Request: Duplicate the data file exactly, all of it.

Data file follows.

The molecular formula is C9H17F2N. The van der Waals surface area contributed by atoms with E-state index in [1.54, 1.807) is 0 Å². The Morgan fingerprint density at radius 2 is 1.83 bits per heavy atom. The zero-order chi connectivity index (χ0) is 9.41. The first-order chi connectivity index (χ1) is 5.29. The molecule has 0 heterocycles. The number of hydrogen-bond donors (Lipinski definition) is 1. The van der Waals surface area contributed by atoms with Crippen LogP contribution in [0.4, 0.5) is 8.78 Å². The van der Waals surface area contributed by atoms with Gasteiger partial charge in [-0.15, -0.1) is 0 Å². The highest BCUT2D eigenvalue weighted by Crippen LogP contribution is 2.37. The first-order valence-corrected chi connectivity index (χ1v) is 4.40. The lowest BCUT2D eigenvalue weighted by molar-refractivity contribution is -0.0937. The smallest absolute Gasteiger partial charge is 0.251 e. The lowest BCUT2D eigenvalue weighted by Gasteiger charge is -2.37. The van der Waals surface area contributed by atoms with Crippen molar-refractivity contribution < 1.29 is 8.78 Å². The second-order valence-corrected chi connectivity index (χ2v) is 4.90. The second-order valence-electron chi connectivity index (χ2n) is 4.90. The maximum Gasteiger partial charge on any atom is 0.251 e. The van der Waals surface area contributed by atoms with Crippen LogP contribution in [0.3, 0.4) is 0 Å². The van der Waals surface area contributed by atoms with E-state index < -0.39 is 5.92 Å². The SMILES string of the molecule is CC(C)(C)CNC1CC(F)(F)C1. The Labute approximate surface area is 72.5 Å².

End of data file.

The molecular formula is C9H17F2N. The van der Waals surface area contributed by atoms with E-state index in [1.54, 1.807) is 0 Å². The Morgan fingerprint density at radius 2 is 1.83 bits per heavy atom. The zero-order chi connectivity index (χ0) is 9.41. The first-order chi connectivity index (χ1) is 5.29. The molecule has 0 heterocycles. The number of hydrogen-bond donors (Lipinski definition) is 1. The van der Waals surface area contributed by atoms with Crippen LogP contribution in [0.4, 0.5) is 8.78 Å². The van der Waals surface area contributed by atoms with Gasteiger partial charge in [-0.15, -0.1) is 0 Å². The highest BCUT2D eigenvalue weighted by Crippen LogP contribution is 2.37. The first-order valence-corrected chi connectivity index (χ1v) is 4.40. The lowest BCUT2D eigenvalue weighted by molar-refractivity contribution is -0.0937. The smallest absolute Gasteiger partial charge is 0.251 e. The lowest BCUT2D eigenvalue weighted by Gasteiger charge is -2.37. The van der Waals surface area contributed by atoms with Crippen molar-refractivity contribution < 1.29 is 8.78 Å². The second-order valence-corrected chi connectivity index (χ2v) is 4.90. The second-order valence-electron chi connectivity index (χ2n) is 4.90. The maximum Gasteiger partial charge on any atom is 0.251 e. The van der Waals surface area contributed by atoms with Crippen LogP contribution in [0.3, 0.4) is 0 Å². The van der Waals surface area contributed by atoms with E-state index < -0.39 is 5.92 Å². The SMILES string of the molecule is CC(C)(C)CNC1CC(F)(F)C1. The Labute approximate surface area is 72.5 Å².